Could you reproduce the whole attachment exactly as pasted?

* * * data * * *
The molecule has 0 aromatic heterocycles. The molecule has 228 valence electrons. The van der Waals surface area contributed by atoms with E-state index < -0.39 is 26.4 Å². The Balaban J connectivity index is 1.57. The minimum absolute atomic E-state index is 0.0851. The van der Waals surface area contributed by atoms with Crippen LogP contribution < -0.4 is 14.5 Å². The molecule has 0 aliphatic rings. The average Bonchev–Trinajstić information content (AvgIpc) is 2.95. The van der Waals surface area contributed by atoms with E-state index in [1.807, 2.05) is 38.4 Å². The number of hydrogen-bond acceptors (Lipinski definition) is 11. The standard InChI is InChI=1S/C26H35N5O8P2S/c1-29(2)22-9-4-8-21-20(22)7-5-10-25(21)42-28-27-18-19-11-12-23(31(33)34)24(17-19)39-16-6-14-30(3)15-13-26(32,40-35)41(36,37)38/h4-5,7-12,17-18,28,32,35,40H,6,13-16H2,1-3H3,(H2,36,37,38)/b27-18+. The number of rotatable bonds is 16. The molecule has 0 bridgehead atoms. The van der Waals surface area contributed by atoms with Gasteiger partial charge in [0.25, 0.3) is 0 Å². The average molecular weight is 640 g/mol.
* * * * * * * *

The molecule has 0 aromatic heterocycles. The molecule has 228 valence electrons. The van der Waals surface area contributed by atoms with E-state index < -0.39 is 26.4 Å². The Balaban J connectivity index is 1.57. The minimum absolute atomic E-state index is 0.0851. The van der Waals surface area contributed by atoms with Crippen LogP contribution < -0.4 is 14.5 Å². The molecule has 0 aliphatic rings. The average Bonchev–Trinajstić information content (AvgIpc) is 2.95. The van der Waals surface area contributed by atoms with E-state index in [1.807, 2.05) is 38.4 Å². The number of hydrogen-bond acceptors (Lipinski definition) is 11. The standard InChI is InChI=1S/C26H35N5O8P2S/c1-29(2)22-9-4-8-21-20(22)7-5-10-25(21)42-28-27-18-19-11-12-23(31(33)34)24(17-19)39-16-6-14-30(3)15-13-26(32,40-35)41(36,37)38/h4-5,7-12,17-18,28,32,35,40H,6,13-16H2,1-3H3,(H2,36,37,38)/b27-18+. The number of rotatable bonds is 16. The molecule has 0 bridgehead atoms. The van der Waals surface area contributed by atoms with Gasteiger partial charge in [0.25, 0.3) is 0 Å². The average molecular weight is 640 g/mol.